The city uses the funds given by the government for programs that will benefit the people. The Census asks for information on one’s household and household location. D.C. has used $350 million in federal funding in the past decade to build Section 8 houses and assist low-income families. This is important because everyone needs a quality shelter. If many people did not submit their census, the government would never know how many people were without homes of proper resources and thus could not help them.

The census is very important for the public good, but it also impacts my life personally. The census will affect all people that are in the education system who live in the District. When I attend college next fall, my family will need assistance paying for tuition. They will have two children in college at once and will need extra support. The census will tell the government the needs of the population. Federal dollars provided will then be given out for student loans. These loans can help me pay my college bill. Without the census, I could possibly have to go to a school I dislike or possibly not attend a university at all.

The census also helps us understand businesses and job availability. It can help create more jobs for D.C. citizens. This can especially help my mother. This year, my mother lost 50 percent of her income and is struggling to pay for me and my sibling’s tuition. She has been looking for a second job to fill this gap for months but has been unsuccessful. Due to this, I try to work and make money to ensure that she does not have to pay for many of the things I might need for school. The 2020 Census could help my mother with her job search. This will make life easier for me as I do not have to worry about her stressing over how bills will get paid.

The 2020 Census will also impact my family’s health insurance. It will allocate funding to help citizens with their health needs. My father currently works for the federal government. The government provides health insurance for our entire immediate family. Without the census, it is possible that the funding for healthcare could disappear. This would make it difficult to receive help if I were to become sick or injured.

Lastly, the census is important to me because it impacts the way I navigate the city. Every day I take the bus home from school. I also take the train to go to work in order to not be a burden on my mother. With federal funding, D.C. has received more than $500 million for transit planning and improvements. With public transportation moving smoothly, I am able to get home at a reasonable hour, and also can continue to make money to help out my family.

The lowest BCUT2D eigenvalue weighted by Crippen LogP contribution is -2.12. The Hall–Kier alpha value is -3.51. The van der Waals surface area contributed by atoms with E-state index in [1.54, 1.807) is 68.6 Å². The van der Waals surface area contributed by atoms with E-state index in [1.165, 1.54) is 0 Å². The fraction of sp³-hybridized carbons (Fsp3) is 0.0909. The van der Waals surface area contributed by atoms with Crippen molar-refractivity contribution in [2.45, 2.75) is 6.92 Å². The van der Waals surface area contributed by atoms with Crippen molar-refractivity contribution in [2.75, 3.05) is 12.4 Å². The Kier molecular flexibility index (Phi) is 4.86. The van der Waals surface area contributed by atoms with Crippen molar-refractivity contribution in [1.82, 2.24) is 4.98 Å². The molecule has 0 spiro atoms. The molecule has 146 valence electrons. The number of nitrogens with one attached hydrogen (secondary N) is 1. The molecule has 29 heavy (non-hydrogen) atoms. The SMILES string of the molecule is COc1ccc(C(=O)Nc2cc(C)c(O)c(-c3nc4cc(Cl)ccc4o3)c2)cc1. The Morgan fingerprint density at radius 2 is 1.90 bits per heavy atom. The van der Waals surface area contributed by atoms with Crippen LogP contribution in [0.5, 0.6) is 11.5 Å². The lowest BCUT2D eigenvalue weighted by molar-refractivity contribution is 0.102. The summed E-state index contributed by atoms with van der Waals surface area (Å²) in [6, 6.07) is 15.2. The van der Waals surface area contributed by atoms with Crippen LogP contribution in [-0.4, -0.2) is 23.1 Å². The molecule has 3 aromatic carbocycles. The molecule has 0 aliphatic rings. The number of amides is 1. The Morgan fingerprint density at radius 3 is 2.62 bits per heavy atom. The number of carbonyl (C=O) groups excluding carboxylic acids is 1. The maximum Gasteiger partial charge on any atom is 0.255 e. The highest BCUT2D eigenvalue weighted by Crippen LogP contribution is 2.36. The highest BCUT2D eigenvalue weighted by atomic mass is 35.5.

The census is the District’s way to provide for the needs of every person that lives in the city. It impacts every single person in D.C. even if they might not know it. That is why it is important that on April 1 of 2020, every person in D.C. is accurately accounted for the next 10 years.




Jonathan David Thoman, 2nd Place
Gabriel William Lucas Kinlow, 3rd Place
Anna Elizabeth G. Martinez-Graham
Phoenix Gueory
Elisia Mcilwain
Robert Gabriel Forte Freeman
Jer’rhee Robinson
Promise Parraway
Nazaria Hadassah Smith
William Neuroth
Amaliah Jones

Middle School

Jeffrey West Jr., 2nd Place
Courtney Clay, 3rd Place
Jack Wohlschlegel
Na’Shon Ross
Pierre’ Washington
Lorenzo Young

High School
Shana Grant, 2nd Place
Da’Nay Barnes, 3rd Place
Nia Diggs
Ayanna Jenae McClellan
Briana Johnson
Tornae Warren
Carnez Malik Powell
Lidia Dominquez
Mahliek McDonald
Chioma Chukwurah
Stella Makuza
Dante Gaines-Young
Nathaniel Haile
Kaylah Hester
Jenae Preddie
Shaunetta Burton
Rikiya Styles
Nadie Wade
Morgan White
Paige Phillips
Kyra Black
Ihechikarageme Munonye
Reniya Coleman
Laneah Yarborough
Kamaia Bexley
Cara Moore
Kennedi Curtis
Arnitra Harrington
Lordes Weston
Daryl Johnson
Aryn Monroe

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WI Guest Author

This correspondent is a guest contributor to The Washington Informer.